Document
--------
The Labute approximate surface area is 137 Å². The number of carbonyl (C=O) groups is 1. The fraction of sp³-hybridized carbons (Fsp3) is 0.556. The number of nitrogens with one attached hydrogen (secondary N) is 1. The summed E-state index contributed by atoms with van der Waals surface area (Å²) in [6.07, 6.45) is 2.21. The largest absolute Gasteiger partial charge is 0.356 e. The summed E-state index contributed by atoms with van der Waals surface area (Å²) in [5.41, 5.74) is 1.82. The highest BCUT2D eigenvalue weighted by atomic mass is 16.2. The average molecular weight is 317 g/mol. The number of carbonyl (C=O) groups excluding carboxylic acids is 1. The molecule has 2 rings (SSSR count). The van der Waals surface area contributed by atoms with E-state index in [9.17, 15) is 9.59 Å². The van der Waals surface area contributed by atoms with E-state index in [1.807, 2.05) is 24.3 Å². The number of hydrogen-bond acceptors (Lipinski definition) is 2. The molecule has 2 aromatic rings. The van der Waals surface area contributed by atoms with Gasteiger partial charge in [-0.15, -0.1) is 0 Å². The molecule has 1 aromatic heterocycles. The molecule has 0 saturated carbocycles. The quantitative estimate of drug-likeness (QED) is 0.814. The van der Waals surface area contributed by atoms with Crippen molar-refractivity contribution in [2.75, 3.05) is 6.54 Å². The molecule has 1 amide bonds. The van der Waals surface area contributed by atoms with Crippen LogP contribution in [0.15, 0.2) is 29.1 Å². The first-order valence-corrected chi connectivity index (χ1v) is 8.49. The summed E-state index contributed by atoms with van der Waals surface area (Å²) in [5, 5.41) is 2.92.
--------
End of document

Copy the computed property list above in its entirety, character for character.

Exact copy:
The Labute approximate surface area is 137 Å². The number of carbonyl (C=O) groups is 1. The fraction of sp³-hybridized carbons (Fsp3) is 0.556. The number of nitrogens with one attached hydrogen (secondary N) is 1. The summed E-state index contributed by atoms with van der Waals surface area (Å²) in [6.07, 6.45) is 2.21. The largest absolute Gasteiger partial charge is 0.356 e. The summed E-state index contributed by atoms with van der Waals surface area (Å²) in [5.41, 5.74) is 1.82. The highest BCUT2D eigenvalue weighted by atomic mass is 16.2. The average molecular weight is 317 g/mol. The number of carbonyl (C=O) groups excluding carboxylic acids is 1. The molecule has 2 rings (SSSR count). The van der Waals surface area contributed by atoms with E-state index in [9.17, 15) is 9.59 Å². The van der Waals surface area contributed by atoms with E-state index in [1.807, 2.05) is 24.3 Å². The number of hydrogen-bond acceptors (Lipinski definition) is 2. The molecule has 2 aromatic rings. The van der Waals surface area contributed by atoms with Gasteiger partial charge in [-0.15, -0.1) is 0 Å². The molecule has 1 aromatic heterocycles. The molecule has 0 saturated carbocycles. The quantitative estimate of drug-likeness (QED) is 0.814. The van der Waals surface area contributed by atoms with Crippen molar-refractivity contribution in [2.75, 3.05) is 6.54 Å². The molecule has 1 amide bonds. The van der Waals surface area contributed by atoms with Crippen LogP contribution in [0.15, 0.2) is 29.1 Å². The first-order valence-corrected chi connectivity index (χ1v) is 8.49. The summed E-state index contributed by atoms with van der Waals surface area (Å²) in [5, 5.41) is 2.92.